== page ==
1.4 High School Internships and Research Opportunities – a new program to engage high-school students from diverse backgrounds in atmospheric sciences

Tuesday, 25 January 2011: 9:15 AM
604 (Washington State Convention Center)
Rebecca Haacker-Santos, UCAR, Boulder, CO; and N. Wade, R. Pandya, and K. Ham

Research suggests that the combination of mentoring and authentic research experience helps motivate and prepare students to pursue studies in STEM; furthermore, recent reports stress the benefit of engaging students in science and research as early as high school, before they decide on a college or major. Based on these recommendations, UCAR designed an internship program for high school students. Building on 2009's successful two-student pilot program, in 2010 the UCAR Community Building Program offered summer research internships to ten high school students.

To ensure a diverse class and attract and recruit top high school juniors and seniors from the local area, we reached out to local secondary high school teachers and partnered with the Colorado Math Engineering Science Achievement (MESA) program, which is designed to prepare minority and female students to for college majors in mathematics, engineering or science.

The students experience was modeled after UCAR's SOARS program. The interns worked 20 hours per week for five weeks under the guidance of a science/research mentor at either UCAR/NCAR labs or local NOAA labs. Students were each given an independent project; their topics ranged from ‘Altitude resolved mid-IR transmission of H2O and CO2 at Mauna Loa, Hawaii' to ‘Microwave-derived temperature profiles from the HIPPO-1 Project'. Students also met as a group with a writing mentor for four hours each week to discuss their projects and to produce a professional-quality poster, which they shared in a poster session along with this year's SOARS students. To help broaden support for the program and ensure its sustainability, the students gave short explanations about their summer projects to several internal UCAR Committees. To help guide the program's evolution, this year's summer internship program will be formally evaluated using a survey, as well as informal student and mentor interviews. In addition, each student will write a reflective essay about their summer internship experience.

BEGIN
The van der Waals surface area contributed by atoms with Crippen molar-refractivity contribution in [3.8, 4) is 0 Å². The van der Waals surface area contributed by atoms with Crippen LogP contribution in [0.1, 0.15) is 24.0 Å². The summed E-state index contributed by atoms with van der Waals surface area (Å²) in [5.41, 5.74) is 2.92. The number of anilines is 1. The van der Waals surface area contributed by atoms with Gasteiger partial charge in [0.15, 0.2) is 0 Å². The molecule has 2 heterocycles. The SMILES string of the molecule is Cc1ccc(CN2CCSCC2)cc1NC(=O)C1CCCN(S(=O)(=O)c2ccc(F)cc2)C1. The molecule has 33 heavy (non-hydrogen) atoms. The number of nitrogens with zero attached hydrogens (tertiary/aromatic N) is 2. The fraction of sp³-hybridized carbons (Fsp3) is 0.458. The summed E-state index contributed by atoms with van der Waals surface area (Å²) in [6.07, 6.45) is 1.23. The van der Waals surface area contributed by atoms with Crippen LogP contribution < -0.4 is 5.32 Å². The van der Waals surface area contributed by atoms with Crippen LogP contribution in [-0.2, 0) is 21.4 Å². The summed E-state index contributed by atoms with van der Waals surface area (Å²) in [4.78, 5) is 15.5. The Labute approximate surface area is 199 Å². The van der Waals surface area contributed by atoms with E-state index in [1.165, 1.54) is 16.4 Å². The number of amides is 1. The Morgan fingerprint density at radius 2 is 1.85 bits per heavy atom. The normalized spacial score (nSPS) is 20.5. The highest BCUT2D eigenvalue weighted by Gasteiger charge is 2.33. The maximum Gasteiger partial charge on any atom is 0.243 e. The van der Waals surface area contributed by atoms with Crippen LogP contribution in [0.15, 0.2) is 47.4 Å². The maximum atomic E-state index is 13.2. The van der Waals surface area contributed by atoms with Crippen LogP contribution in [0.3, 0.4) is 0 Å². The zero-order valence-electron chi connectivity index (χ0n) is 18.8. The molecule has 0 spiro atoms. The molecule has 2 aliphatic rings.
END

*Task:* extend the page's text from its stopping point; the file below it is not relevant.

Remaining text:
This presentation will further describe our recruiting, outline the summer experience, and share recommendations resulting from our evaluations. Our preliminary and informal evaluation indicates that students gained confidence in their research abilities and used their critical thinking abilities to contribute to the research projects. Further, NCAR scientists and staff were encouraged by the students' ability to contribute to scientific research. Overall, we confirmed that high school students are interested in and prepared to participate in scientific research, and that research experience can contribute to academic growth.

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